With the CMA Awards in mind — along with Nashville’s persistent man problem — I wondered aloud what the Pistol Annies thought of one tune nominated for song of the year: Chris Janson’s very iffy “Drunk Girl,” in which the singer is basically asking to be congratulated for not assaulting a woman he takes home from a bar.

“Leave her keys on the counter, your number by the phone / Pick up her life she threw on the floor,” Janson sings, “Leave the hall lights on, walk out and lock the door / That’s how she knows the difference between a boy and a man.”

At first the women said they didn’t know the song. Then Monroe began shaking her head silently.

“Well, clearly Ashley doesn’t want to talk about it,” Lambert said, which seemed to change Presley’s mind on the subject.

“I’m lying. I do know the song, and I’ll say one thing about it,” she said. “We don’t need to be rescued. We can get as drunk as we want, and we can get cabs.”

Lambert, who insisted again that she hadn’t heard “Drunk Girl,” asked if that’s really what the song is about.

“Seriously?” she said. “Everyone should try harder. There’s better ways to write songs.”

Are we living in something of a low-effort era?

“Uh-huh,” Lambert replied, nodding. “It’s a cop-out, all of it.”

At that, Monroe flashed a pained-looking expression. “I don’t care,” Lambert told her. “Why are you worried about it?”

“I’m not,” Monroe said. “I just don’t want to talk about Chris Janson. It’s not relevant to our music.”

Yet “Drunk Girl” is relevant, I said, as a demonstration of the blinkered thinking that the Pistol Annies are working against. As happened earlier, the women seemed to back away from a position of protest.

“We’re not on a soapbox,” Presley said. “We’re doing dishes and writing songs about it.”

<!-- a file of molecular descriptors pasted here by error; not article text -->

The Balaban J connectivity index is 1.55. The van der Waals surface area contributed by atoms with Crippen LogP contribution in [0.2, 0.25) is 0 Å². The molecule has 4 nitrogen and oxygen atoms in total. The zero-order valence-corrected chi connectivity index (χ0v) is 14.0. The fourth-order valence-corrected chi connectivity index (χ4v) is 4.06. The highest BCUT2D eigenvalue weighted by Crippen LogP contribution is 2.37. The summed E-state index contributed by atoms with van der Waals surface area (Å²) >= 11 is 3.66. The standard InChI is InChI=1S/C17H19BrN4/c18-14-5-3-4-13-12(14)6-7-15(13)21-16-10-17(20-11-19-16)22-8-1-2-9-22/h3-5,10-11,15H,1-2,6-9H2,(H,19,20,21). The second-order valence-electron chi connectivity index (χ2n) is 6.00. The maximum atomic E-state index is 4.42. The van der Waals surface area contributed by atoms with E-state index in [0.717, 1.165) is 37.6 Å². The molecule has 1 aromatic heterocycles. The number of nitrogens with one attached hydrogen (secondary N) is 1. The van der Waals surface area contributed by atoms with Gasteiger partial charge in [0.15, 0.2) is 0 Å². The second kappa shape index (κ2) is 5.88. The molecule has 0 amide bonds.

Lambert said there’s room for all kinds in Nashville, even if most current country music leaves her cold compared with the “timeless” stuff she was raised on.

Some of the veterans she reveres — Patty Loveless, Trisha Yearwood, Reba McEntire — are admirers of the Pistol Annies, which Lambert said means “everything” to her and her bandmates.

Indeed, Presley said she was blown away when Yearwood — whose music she “used to sing so hard into my hairbrush that I knocked my tooth out one time” — visited the group backstage after a recent taping for a CMT special.

But then that was just one of many places Presley can’t believe her songwriting has taken her over the past eight years.

“My house was getting repossessed when this band started,” she said, adding that “Housewife’s Prayer,” from the Pistol Annies’ debut, was “literally me thinking about burning it down so I could get the insurance money before they took it away from me.”

“That’s why we love her,” Lambert said.

“How you like me now?” Presley went on, waving at her glossy surroundings. “Sitting by a coffin-shaped pool in California, eating manchego cheese.”

It sounded like the first line of a new song.